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"Eugénie de la Tour?"

"Eugeéie de la Tour."

"The same!"

"But how do you find yourself in that
room?" I asked, still somewhat incredulous.

"I took this little place to-day," said he,
"as a quiet room to read in, and to sleep in at
night. By the way, I have to apologise for
coining through your apartment in your
absence, for the porter had not yet given me
the key of the other door upon the landing."

"I saw you," said I; "but how did you
contrive to lock your door again without my
hearing it?"

"Do you not know that when this door is
once shut, it cannot be opened again, from
your side, without a key?"

"I understand," said I, advancing, with the
light, to shake hands with him. But his
unaccountable resemblance, in dress and features,
to Robespierre himself (which I had
almost forgotten), his pale face, and sunken
eyes, struck me again so forcibly, as the light
shone upon him, that I started back."I
hope you will not think me unpolite," said I,
"if I observe, before coming closer, that I am
struck very forcibly with the remarkable resemblance
that you beav to a certain historical

"Ha! ha!" he laughed, in a tone that
sounded strangely hollow. "To whom, now?
Tell me. To Louis Seize, or the Cardinal
Richelieu; Jean Jacques Rousseau, or the
Emperor Napoleon; the lean Frederick of
Prussia, or the portly Mirabeau?"

"To none of those," said I.

"To a man of the Revolution- eh? A
Girondin, or a Cordelier; a Feuillant, or a

"To a Jacobin!" said I, "without any

"No doubt!" he replied; "but to which
of them? Not to Marat, the blackguard, I
hope? nor little Camille Desmoulins? nor
the jolly Danton? Something more of the
Robespierre look about me- isn't there?"
Holding the nosegay in one hand, he placed
himself exactly in the attitude of Robespierre
in the portraits.

"I certainly," said I, "did have such an
impression when I first saw you; and now
that you stand in that position, I cannot help
being struck with the similarity between

He laughed again, in the husky tone of a
man afflicted with a severe cold. "The day
I was born, my nurse- who never before, in
her life, admitted a child to have the slightest
resemblance with anybody but his own father
- could not help exclaiming, 'Ah, le petit
Robespierre!' for she had seen the great man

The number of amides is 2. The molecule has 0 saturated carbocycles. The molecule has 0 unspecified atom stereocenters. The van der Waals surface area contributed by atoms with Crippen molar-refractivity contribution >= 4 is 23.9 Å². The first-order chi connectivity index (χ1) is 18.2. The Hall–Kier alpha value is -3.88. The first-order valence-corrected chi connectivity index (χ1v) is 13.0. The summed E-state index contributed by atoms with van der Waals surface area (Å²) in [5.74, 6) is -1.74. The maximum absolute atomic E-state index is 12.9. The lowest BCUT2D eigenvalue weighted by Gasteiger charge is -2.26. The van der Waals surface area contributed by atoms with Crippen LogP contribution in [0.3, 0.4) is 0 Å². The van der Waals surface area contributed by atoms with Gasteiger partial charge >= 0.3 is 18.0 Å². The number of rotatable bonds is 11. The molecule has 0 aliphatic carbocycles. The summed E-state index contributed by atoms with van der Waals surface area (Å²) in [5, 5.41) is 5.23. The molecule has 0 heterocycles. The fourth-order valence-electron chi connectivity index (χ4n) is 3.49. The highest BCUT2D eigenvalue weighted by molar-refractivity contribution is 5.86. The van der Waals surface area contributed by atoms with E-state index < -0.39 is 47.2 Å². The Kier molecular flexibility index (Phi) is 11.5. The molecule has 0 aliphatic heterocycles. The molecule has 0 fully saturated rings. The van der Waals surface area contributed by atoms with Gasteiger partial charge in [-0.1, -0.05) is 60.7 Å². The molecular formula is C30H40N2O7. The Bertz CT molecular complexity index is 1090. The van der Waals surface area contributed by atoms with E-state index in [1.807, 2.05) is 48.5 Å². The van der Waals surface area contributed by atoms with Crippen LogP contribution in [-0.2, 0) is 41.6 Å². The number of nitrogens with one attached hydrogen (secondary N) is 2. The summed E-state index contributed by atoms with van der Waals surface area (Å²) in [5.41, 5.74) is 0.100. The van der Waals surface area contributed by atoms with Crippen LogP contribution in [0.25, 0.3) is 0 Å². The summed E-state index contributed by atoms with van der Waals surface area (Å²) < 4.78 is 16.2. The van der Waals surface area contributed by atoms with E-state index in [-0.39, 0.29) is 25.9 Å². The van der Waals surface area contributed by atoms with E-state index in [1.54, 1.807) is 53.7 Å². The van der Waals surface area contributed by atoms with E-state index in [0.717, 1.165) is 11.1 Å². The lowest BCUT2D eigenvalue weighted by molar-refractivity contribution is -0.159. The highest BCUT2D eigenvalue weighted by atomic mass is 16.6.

when a girl. Everybody said I resembled him
exactly; everybody was right. Faith! to-night,
at the fancy ball at the Chaumière, I
make my appearance in this style, with nosegay
complete, and everybody recognises me
in a moment."

"Ha! ha!" I exclaimed, laughing in my
turn." The mystery is unravelled! Pray, step
in; I will light my fire in a moment. I think
I have materials for a bowl of punch."

"With all my heart," said he. " I dare not
go to bed, lest I should oversleep myself, and
forget my engagement."

"To your fair cousin, Eugénie!" said I,
when the bowl stood smoking on the table,
while we struck our glasses together, in ratification
of the toast.

"To one not less fair!" said he, filling
again, "whose name I need not tell."

A Song adapted to a slow Sanitary Movement.

DRINK from the dark and mantling pool,
With festering weeds begirt,
A deep black draught to the lazy rule
Of poverty's king- KING DIRT!
Though I stoop my head, and trail the skirt
Of my robe in the miry way,
All know that the ragged and old King Dirt
Hath a potent and patent sway.
I laugh to see
How all devoted my people be,
Grovelling low, and bepraising me.

And many friends, wealthy and steadfast, have I,
Though they oft look askant as they pass me by;
And many a purse-proud burgher, wise
In his generation, on me relies;
And many town-councillors, seeing no hurt,
Sneer down my enemies- proud of King Dirt!
Aud I laugh on still, while they let me be,
And extend my realm unceasingly!

Opponents of Progress, who love the inert,
Who claim for inanity Wisdom's desert,
Loving friends, round me cling!
Fill high the bowl, and sing
Long live your lazy king, squalid King DirtI

There's a low-roomed house in a ruinous street,
Where filth and penury lovingly meet;
And the cobwebbed roof, and the rotting wall,
And the rag-stifled casement, dark and small,
Are unheeded there, among many more-
So wretched the homes of the wretchedly poor!

A poor worn weaver there works for his bread-
Working on, working on, far in the night;
His daughter breathes hollowly, lying a-bed,
And the wasting clay
Lets the spirit play
Over her face with a flickering light!

The clock of a neighbour ticks solemn and low
On the neighbour's side of the crazy wall;
And the loom clicks on with an answer slow,
And the shuttle flies silently to and fro,
As it weaves the robe for bridal or ball.

But the loom is stopped; and down by the bed
The father kneels by his dying child;
But vainly he speaks- her time is sped;
No answer there comes to his outcry wild,
For the child stares out with her glazéd eyes,
Till the eyes turn back- and she silently dies!